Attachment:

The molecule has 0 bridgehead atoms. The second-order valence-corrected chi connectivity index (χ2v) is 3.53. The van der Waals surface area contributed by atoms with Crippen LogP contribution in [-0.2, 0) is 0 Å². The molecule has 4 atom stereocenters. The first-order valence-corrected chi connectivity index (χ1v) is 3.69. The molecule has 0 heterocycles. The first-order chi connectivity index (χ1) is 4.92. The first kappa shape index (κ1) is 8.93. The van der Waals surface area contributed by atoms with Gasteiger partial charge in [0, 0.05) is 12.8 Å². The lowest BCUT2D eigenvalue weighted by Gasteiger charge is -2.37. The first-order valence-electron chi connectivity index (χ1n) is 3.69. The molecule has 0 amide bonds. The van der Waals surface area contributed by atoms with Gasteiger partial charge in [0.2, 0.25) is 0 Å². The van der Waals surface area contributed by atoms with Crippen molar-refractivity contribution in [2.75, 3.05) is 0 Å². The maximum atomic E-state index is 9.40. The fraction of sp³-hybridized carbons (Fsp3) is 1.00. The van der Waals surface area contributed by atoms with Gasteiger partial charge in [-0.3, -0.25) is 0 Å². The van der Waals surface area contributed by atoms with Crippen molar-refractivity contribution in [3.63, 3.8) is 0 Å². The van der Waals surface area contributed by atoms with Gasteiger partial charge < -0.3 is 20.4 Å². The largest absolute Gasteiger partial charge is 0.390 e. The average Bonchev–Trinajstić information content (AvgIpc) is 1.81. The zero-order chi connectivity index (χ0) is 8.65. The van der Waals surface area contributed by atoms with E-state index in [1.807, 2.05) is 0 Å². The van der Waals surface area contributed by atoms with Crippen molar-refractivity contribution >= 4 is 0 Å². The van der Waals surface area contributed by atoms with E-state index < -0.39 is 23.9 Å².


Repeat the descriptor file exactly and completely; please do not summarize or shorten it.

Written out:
The molecule has 0 bridgehead atoms. The second-order valence-corrected chi connectivity index (χ2v) is 3.53. The van der Waals surface area contributed by atoms with Crippen LogP contribution in [-0.2, 0) is 0 Å². The molecule has 4 atom stereocenters. The first-order valence-corrected chi connectivity index (χ1v) is 3.69. The molecule has 0 heterocycles. The first-order chi connectivity index (χ1) is 4.92. The first kappa shape index (κ1) is 8.93. The van der Waals surface area contributed by atoms with Gasteiger partial charge in [0, 0.05) is 12.8 Å². The lowest BCUT2D eigenvalue weighted by Gasteiger charge is -2.37. The first-order valence-electron chi connectivity index (χ1n) is 3.69. The molecule has 0 amide bonds. The van der Waals surface area contributed by atoms with Gasteiger partial charge in [0.2, 0.25) is 0 Å². The van der Waals surface area contributed by atoms with Crippen molar-refractivity contribution in [2.75, 3.05) is 0 Å². The maximum atomic E-state index is 9.40. The fraction of sp³-hybridized carbons (Fsp3) is 1.00. The van der Waals surface area contributed by atoms with Gasteiger partial charge in [-0.3, -0.25) is 0 Å². The van der Waals surface area contributed by atoms with Crippen molar-refractivity contribution in [3.63, 3.8) is 0 Å². The van der Waals surface area contributed by atoms with Gasteiger partial charge < -0.3 is 20.4 Å². The largest absolute Gasteiger partial charge is 0.390 e. The average Bonchev–Trinajstić information content (AvgIpc) is 1.81. The zero-order chi connectivity index (χ0) is 8.65. The van der Waals surface area contributed by atoms with E-state index in [1.807, 2.05) is 0 Å². The van der Waals surface area contributed by atoms with Crippen molar-refractivity contribution >= 4 is 0 Å². The van der Waals surface area contributed by atoms with E-state index < -0.39 is 23.9 Å².